If X-N(u,v) show that E((X-u)^3)=0. Hint: use symmetry.
$\displaystyle E(X^3-uX^2-2uX^2+2Xu^2+xu^2-u^3)$
$\displaystyle = 3u^3-3uv+2u^3+E(X^3)$
Oh, so $\displaystyle E[X^{2}] = \nu$ IF $\displaystyle E[X] = 0$. That might be related to Symmetry.
As for $\displaystyle E[X^{3}]$, think really hard about the "Parity" that CaptainBlack is talking about. We know already that $\displaystyle E[X] = 0$. Hmmm... More Symmetry?
...and since we don't care about X, but $\displaystyle X-\mu$, we did get somewhere.
"Parity" has other meanings.
In this case, if you cube a negative number, what do you get? Positive or Negative?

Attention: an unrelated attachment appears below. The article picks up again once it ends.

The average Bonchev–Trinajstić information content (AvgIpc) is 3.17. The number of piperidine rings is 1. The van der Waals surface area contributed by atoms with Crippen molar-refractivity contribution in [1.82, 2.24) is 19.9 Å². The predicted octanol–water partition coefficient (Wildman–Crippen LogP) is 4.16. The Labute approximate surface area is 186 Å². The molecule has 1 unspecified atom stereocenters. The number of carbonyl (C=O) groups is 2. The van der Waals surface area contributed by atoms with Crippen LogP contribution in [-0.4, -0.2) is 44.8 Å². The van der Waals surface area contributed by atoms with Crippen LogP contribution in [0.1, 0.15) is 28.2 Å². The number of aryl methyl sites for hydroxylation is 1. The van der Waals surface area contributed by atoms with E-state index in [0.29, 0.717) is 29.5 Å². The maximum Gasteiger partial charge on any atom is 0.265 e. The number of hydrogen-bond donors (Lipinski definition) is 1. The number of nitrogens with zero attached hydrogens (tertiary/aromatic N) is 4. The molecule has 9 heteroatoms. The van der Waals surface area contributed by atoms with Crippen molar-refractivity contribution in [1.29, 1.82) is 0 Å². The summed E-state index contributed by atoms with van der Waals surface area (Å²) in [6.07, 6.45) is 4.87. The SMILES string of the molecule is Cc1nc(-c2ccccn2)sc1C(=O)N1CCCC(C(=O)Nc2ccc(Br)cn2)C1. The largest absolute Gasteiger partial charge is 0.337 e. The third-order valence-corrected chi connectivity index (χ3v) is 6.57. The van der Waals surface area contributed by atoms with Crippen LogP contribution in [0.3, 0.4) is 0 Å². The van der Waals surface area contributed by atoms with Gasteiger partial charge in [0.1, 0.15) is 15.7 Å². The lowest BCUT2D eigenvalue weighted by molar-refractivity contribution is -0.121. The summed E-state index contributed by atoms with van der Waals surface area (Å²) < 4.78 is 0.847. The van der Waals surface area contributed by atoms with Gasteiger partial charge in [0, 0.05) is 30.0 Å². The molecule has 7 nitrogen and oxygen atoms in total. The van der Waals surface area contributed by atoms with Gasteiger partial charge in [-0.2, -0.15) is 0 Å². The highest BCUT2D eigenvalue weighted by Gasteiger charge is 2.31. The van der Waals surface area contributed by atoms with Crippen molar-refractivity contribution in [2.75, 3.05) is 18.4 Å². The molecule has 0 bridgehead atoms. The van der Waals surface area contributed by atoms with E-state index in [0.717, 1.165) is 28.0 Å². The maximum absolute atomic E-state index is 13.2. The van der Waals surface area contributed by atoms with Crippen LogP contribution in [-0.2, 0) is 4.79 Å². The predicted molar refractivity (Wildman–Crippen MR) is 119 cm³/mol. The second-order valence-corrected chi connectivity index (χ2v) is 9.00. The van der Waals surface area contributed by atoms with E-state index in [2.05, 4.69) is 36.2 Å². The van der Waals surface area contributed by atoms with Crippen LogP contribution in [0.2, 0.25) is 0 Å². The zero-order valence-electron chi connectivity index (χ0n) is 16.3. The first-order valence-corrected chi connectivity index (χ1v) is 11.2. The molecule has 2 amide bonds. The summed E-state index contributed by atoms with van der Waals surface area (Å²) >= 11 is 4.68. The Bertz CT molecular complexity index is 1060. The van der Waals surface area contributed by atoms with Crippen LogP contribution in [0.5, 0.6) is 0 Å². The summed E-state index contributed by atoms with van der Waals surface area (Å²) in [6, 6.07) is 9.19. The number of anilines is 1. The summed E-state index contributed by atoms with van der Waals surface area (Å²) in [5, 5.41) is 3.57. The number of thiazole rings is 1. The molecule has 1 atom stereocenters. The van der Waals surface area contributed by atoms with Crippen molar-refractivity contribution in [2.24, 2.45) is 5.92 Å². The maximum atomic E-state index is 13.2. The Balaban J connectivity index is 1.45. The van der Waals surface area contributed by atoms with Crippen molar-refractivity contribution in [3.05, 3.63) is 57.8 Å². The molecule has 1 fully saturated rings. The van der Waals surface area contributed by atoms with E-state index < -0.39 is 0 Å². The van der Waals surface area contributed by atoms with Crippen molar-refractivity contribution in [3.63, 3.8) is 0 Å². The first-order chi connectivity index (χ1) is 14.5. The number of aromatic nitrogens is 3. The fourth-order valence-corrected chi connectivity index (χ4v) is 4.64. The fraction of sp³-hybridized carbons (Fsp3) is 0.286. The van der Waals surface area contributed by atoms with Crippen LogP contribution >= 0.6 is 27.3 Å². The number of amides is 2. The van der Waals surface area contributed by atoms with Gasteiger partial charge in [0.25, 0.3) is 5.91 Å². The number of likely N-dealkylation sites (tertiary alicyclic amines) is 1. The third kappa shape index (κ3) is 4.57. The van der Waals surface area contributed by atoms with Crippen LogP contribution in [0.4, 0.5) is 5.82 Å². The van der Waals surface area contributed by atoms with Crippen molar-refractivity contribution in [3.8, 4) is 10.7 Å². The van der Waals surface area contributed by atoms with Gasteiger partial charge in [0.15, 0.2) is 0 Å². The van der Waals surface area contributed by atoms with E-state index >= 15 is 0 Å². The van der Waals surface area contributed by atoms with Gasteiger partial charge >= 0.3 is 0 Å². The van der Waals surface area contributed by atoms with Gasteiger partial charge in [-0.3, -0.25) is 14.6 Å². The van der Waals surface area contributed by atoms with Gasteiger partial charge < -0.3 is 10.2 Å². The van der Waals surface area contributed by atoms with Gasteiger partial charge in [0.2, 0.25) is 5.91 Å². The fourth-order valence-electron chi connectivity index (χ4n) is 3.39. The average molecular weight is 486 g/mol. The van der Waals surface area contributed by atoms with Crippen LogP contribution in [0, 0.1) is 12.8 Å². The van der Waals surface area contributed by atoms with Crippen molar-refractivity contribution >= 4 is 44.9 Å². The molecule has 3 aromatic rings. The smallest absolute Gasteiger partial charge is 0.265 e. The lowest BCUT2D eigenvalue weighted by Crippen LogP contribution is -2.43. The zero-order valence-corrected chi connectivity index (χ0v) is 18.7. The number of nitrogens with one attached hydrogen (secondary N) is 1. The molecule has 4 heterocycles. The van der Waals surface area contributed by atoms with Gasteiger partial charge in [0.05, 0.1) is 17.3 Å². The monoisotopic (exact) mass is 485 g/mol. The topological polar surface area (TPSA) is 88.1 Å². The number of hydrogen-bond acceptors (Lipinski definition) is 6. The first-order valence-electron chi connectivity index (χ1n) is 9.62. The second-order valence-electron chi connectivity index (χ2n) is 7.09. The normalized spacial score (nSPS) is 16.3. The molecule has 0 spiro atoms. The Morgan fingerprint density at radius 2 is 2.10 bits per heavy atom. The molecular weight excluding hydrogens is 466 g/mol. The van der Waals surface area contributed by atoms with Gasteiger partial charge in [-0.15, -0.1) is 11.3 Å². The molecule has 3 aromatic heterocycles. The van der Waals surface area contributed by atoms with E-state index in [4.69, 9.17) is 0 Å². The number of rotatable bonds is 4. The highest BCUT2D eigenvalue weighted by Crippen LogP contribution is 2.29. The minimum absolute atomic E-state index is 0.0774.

If you cube two numbers, does their relationship change? In other words, if a > b, for a, b > 0, what can we say about a^3 vs. b^3? Same or different?
This thread is going nowhere because you are not taking much notice of what people are telling you, now:
Go back to post #3 Where you were told that
$\displaystyle E[(X-\mu)^3)]=E(Y^3)$
and that $\displaystyle Y \sim N(0,v)$
Now write out $\displaystyle E(Y^3)$ as an integral and post what you get here.
As a further hint you will find the definition of the expectation of a function of a continuous RV in Definition 1 >>here<<
CB
Nobody asked you to do the integral just to write it out.
================================================== =
The normal density function:
$\displaystyle f(x)=\frac{1}{\sqrt{2\pi \sigma^2}}e^{- \frac{(x-\mu)^2}{2\sigma^2}}$
Making this specific to the RV $\displaystyle Y$:
$\displaystyle f(y)=\frac{1}{\sqrt{2\pi v}}e^{-\frac{y^2}{2v}}$
CB
edit: removed, for some reason i didn't notice the earlier 10 replies on the thread, if anyone used my answer i think there was a sloppy change in my definition of f(x), be warned..